The Toronto Blue Jays have become accustomed to dramatics in the seventh inning of the playoffs. But maybe this was payback for their historic seventh inning comeback in Game 5 of the ALDS.
Make no mistake, the seventh inning of Game 2 of the ALCS was the turning point of the game for the Blue Jays. That was when the door of opportunity flung open for the Kansas City Royals. Much like the Jays capitalized in Game 5 of the ALDS, the Royals did the same in Game 2 of the ALCS.
But the entire game may have hinged on the decision to leave David Price in the game just a little too long.
Up until the seventh inning, David Price was cruising through the Kansas City Royals lineup. After giving up a leadoff single to Alcides Escobar, Price retired the next 18 consecutive batters through the sixth inning.
After struggling through his past several starts, David Price had finally settled in and began to look more and more like the pitcher the Blue Jays acquired at the trade deadline.
But the seventh inning was when it all fell apart, sparked by that bizarre fly ball to right field that fell in between Jose Bautista and Ryan Goins.
That was followed up by two more singles, a ground ball, a single, and the eventual double that would score the game-tying run. It was the Blue Jays’ worst nightmare come to fruition as their three-run lead was squandered in a matter of mere moments.
But with David Price on the hill, was it John Gibbons that left him in too long?
Let’s be honest; Price was a ground ball here or there from getting out of that jam. He got nickle and dimed to death in that inning, as it was single after single after single.
The Royals didn’t really hit that many balls all that hard, and their rally was sparked by a fluke play in right field. The Goins/Bautista gaffe in right field wasn’t the complete undoing of David Price, but it certainly didn’t help.
And although David Price hasn’t quite been his regular season-self in the postseason thus far, if you can’t trust him in a big spot, then who can you trust? Price was brought in not only to carry the Blue Jays into the playoffs, but to pitch in these exact situations.
Truthfully, I don’t know if I can hang the Blue Jays’ loss in Game 2 on David Price; he was stellar through 6 innings and amazingly held the Royals to only one hit and no walks until the seventh inning.
It’s so surprise that the middle of the Blue Jays’ bullpen has been somewhat of a revolving door, and John Gibbons’ circle of trust in the bullpen really only involves Roberto Osuna, Aaron Sanchez and up until last week, Brett Cecil.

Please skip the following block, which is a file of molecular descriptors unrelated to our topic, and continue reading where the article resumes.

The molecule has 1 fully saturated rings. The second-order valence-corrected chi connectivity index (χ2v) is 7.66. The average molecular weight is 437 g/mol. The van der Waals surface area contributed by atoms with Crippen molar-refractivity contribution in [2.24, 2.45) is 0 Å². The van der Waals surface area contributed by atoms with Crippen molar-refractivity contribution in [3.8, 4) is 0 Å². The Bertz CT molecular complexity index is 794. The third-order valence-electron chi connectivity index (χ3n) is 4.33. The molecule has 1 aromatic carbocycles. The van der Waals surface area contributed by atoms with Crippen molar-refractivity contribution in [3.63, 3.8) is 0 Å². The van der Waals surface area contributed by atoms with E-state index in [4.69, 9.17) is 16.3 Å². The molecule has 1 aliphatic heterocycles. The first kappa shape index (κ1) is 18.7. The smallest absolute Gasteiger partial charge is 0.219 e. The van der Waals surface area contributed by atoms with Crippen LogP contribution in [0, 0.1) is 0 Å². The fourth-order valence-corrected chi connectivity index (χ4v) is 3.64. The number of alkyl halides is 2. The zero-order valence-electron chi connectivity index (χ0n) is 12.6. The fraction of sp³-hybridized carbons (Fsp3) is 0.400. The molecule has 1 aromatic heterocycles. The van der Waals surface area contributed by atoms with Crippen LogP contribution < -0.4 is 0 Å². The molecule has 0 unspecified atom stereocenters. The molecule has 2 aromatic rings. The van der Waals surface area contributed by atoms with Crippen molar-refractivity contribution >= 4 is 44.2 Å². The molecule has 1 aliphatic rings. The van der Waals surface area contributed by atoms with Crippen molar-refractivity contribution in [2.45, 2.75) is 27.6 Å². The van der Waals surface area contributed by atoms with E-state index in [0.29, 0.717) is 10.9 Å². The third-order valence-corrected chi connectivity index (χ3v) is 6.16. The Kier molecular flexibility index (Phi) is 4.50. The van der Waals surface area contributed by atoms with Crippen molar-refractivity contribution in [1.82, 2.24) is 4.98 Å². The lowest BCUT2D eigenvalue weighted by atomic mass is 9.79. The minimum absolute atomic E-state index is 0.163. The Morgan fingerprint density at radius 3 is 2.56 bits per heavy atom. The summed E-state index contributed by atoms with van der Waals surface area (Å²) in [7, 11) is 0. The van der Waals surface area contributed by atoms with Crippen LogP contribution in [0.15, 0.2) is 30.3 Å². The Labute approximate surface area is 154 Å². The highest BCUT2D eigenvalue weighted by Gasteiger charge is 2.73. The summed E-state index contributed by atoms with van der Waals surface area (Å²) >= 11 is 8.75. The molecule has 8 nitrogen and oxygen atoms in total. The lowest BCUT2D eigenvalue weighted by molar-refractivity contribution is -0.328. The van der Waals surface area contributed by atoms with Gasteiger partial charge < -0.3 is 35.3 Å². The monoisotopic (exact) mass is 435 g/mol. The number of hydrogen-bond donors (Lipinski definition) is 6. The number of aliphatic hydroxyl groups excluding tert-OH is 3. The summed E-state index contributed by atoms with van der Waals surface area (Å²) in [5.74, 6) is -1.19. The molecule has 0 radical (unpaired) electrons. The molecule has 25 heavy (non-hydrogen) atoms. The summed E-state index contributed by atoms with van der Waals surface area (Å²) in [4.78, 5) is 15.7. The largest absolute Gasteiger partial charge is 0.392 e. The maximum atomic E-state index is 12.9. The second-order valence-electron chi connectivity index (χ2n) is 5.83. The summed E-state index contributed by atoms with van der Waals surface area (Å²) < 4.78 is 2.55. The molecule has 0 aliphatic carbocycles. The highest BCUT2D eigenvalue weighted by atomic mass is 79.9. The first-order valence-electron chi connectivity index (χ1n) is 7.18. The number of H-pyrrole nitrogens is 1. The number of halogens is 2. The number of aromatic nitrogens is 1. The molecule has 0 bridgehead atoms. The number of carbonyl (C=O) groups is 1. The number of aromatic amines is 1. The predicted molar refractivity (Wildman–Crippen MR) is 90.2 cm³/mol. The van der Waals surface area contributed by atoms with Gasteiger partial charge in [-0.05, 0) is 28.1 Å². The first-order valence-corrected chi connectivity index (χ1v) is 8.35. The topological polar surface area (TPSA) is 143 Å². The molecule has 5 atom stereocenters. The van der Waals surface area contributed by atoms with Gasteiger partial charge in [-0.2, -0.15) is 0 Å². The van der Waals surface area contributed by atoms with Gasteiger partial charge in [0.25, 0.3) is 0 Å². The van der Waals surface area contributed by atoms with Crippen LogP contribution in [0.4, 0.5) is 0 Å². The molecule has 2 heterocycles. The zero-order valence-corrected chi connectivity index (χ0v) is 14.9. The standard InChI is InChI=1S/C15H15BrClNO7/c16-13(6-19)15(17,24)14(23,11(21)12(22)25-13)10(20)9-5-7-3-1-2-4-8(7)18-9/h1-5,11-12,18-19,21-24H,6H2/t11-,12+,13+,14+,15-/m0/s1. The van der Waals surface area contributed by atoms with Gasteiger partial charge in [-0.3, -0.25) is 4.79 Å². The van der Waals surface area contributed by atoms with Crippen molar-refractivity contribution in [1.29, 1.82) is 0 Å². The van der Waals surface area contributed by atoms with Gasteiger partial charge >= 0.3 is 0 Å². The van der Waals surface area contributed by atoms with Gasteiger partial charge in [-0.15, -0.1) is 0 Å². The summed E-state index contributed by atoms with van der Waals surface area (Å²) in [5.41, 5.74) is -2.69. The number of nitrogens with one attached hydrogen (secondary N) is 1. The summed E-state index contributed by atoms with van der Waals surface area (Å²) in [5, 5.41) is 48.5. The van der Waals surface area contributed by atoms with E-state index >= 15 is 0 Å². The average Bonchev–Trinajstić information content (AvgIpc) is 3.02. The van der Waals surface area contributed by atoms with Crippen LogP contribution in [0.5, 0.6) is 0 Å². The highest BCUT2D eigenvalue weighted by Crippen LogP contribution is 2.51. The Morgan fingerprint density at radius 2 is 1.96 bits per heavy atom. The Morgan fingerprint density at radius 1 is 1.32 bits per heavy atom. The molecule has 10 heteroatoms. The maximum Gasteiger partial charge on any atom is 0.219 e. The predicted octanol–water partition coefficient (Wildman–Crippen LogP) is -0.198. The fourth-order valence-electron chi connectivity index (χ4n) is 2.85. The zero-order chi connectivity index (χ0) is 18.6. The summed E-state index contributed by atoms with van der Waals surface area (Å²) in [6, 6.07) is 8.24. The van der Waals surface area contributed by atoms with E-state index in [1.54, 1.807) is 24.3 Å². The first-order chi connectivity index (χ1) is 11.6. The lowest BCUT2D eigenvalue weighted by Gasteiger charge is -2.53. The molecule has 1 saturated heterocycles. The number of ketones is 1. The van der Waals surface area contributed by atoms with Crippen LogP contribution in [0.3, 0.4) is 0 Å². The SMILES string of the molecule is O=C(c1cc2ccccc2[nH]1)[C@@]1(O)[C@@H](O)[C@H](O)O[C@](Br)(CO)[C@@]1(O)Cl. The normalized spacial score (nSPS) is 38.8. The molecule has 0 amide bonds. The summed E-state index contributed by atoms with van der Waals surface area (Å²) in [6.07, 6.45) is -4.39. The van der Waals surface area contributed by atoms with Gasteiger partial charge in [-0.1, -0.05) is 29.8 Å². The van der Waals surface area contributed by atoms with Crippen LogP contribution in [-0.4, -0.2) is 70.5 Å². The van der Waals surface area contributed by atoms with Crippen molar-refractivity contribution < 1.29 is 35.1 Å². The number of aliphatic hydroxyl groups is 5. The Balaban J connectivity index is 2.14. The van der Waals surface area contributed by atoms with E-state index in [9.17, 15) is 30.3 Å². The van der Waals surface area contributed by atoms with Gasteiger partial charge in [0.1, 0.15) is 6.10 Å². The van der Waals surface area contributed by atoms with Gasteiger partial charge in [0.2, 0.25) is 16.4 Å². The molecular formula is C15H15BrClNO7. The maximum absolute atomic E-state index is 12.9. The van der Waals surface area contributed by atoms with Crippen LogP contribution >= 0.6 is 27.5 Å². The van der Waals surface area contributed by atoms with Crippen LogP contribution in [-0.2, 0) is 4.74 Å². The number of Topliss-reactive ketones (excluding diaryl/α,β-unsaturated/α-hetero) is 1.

So going with a fairly limited relief corps in high leverage situations, it’s no surprise that Gibbons opted to stick with his starter in David Price, considering he looked stellar through six innings.
The only thing that really surprised me was Gibby’s reluctance to go to the bullpen once things really started to go south for David Price. Gibbons chose to go with Aaron Sanchez and then Aaron Loup (who wasn’t much better and could barely throw strikes), which in hindsight is maybe why Gibbons didn’t want to go to the bullpen in the first place.
Aaron Loup’s appearance likely reinforced John Gibbons’ decision there; Loup walked the first two batters he saw, throwing 13 pitches and only one of them was a strike. To me, that is the much more worrisome aspect, not David Price.
In the postseason, managers tend to have a much quicker hook than they would in the regular season; that’s why you see them often go to the bullpen in the fifth and sixth inning, even when it appears the starting pitcher has been cruising.
In this particular situation, Price was given the benefit of the doubt. But given the lack of reliable middle relief options for the Blue Jays and how much Gibbons his ridden his top relievers, one can’t really fault John Gibbons for sticking with his starter in that situation.
I know a lot of people want to hang the loss in Game 2 on either John Gibbons, David Price or even a combination of those two guys. But there were a lot of mitigating factors which led to that loss.
For example: some sloppy defense by the Blue Jays and a plucky Royals lineup which managed to find pretty much just about every hole in the Blue Jays’ defensive alignment.
It also didn’t help that the Blue Jays’ starting lineup has only produced three runs over the course of the first two games of this series. During the regular season, when the Blue Jays scored three or less runs, their record was 8-48.
With the lack of offense, David Price pretty much had to be perfect; which he was until the seventh inning. And then when it all unraveled in the seventh, the margin for error for the Blue Jays was next to nil.
The Blue Jays let Game 2 of the ALCS slip through their fingers, but the way everyone else on the roster has performed in Games 1 and 2, they really didn’t have much of a chance once the damage was done. Let’s hope they have short memories and can start anew in Game 3 on Monday.
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